There has been no acceleration in sea level rise for at least 100 years, probably longer.
21 Sep 2012 – Moreover, the sea levels, which have been rising for 10 thousand years, show no acceleration whatsoever globally, in stark contrast to the …
J. Church and N. J. White, A 20th century acceleration in global sea level rise … “Thus there is no evidence for an apparent acceleration in the past 100+ years”.
30 May 2012 – The Current Wisdom is a series of monthly articles in which Senior Fellow Patrick J. Michaels reviews interesting items on global warming in the …
There appears to be some confusion among climate catastrophists as to the meaning of acceleration and this may help:
SLR accelerated during the Medieval Warm Period, slowed down during the Little Ice Age and is now getting back up to speed in this interglacial, but hasn’t accelerated unusually for over 100 years.
Anyone who’d like to read a calming article on this subject, try this:
Worried About Floods Due to Rising Sea Level? Forget It: Not Happening
Science 1 November 2013:
Vol. 342 no. 6158 pp. 617-621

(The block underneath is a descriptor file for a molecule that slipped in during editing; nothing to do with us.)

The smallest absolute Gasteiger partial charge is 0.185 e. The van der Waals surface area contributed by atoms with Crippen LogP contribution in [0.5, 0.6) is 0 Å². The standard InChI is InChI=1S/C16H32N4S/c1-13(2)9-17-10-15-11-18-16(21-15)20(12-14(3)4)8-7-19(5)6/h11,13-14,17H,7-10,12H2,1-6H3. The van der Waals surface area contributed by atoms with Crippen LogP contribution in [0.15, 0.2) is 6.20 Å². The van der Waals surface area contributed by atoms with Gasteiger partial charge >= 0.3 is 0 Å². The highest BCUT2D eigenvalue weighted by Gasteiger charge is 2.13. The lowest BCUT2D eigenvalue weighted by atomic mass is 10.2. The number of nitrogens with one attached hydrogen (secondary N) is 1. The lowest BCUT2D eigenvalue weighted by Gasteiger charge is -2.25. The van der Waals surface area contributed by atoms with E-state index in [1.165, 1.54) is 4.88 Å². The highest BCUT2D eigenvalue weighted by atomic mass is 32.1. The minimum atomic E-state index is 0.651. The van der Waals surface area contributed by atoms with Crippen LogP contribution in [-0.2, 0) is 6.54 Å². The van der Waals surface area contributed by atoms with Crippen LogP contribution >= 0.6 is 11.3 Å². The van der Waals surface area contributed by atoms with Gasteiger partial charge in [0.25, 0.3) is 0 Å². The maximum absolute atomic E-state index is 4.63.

Observed increases in ocean heat content (OHC) and temperature are robust indicators of global warming during the past several decades. We used high-resolution proxy records from sediment cores to extend these observations
in the Pacific 10,000 years beyond the instrumental record. We show that water masses linked to North Pacific and Antarctic intermediate waters were warmer by 2.1 ± 0.4°C and 1.5 ± 0.4°C, respectively, during the middle Holocene Thermal Maximum than over the past century. Both water masses were ~0.9°C warmer during the Medieval Warm period than during the Little Ice Age and ~0.65° warmer than in recent decades…
The Arctic should be a very sensitive to GHG caused warming, according to the models. As all agree, GHG concentrations were much lower during the MWP. Here are some additional papers that find that the MWP was a warm or warmer than currently.
Grudd (2008), Justwan et al. (2008), Scire et al. (2008), Axford et al. (2009), Bjune et al. (2009), Cook et al. (2009), Fortin and Gajewski (2010), Büntgen et al. (2011), Divine et al. (2011), Ran et al. (2011), Velle et al. (2011), D’Andrea et al. (2012) and Esper et al. (2012),